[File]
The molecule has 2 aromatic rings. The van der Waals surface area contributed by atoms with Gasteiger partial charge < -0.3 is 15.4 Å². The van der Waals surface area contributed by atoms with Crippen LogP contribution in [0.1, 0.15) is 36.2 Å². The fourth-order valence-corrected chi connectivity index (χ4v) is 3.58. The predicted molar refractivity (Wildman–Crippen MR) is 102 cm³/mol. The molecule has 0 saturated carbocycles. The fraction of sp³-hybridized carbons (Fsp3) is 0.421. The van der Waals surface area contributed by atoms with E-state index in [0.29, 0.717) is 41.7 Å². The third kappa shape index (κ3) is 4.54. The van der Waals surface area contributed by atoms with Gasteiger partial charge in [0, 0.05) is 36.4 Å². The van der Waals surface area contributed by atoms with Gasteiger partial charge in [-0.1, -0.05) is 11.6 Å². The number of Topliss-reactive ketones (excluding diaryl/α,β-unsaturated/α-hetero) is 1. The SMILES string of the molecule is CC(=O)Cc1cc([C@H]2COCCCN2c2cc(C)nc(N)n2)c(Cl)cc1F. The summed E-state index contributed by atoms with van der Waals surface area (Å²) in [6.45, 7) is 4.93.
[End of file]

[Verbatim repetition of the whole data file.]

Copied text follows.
The molecule has 2 aromatic rings. The van der Waals surface area contributed by atoms with Gasteiger partial charge < -0.3 is 15.4 Å². The van der Waals surface area contributed by atoms with Crippen LogP contribution in [0.1, 0.15) is 36.2 Å². The fourth-order valence-corrected chi connectivity index (χ4v) is 3.58. The predicted molar refractivity (Wildman–Crippen MR) is 102 cm³/mol. The molecule has 0 saturated carbocycles. The fraction of sp³-hybridized carbons (Fsp3) is 0.421. The van der Waals surface area contributed by atoms with E-state index in [0.29, 0.717) is 41.7 Å². The third kappa shape index (κ3) is 4.54. The van der Waals surface area contributed by atoms with Gasteiger partial charge in [0, 0.05) is 36.4 Å². The van der Waals surface area contributed by atoms with Gasteiger partial charge in [-0.1, -0.05) is 11.6 Å². The number of Topliss-reactive ketones (excluding diaryl/α,β-unsaturated/α-hetero) is 1. The SMILES string of the molecule is CC(=O)Cc1cc([C@H]2COCCCN2c2cc(C)nc(N)n2)c(Cl)cc1F. The summed E-state index contributed by atoms with van der Waals surface area (Å²) in [6.45, 7) is 4.93.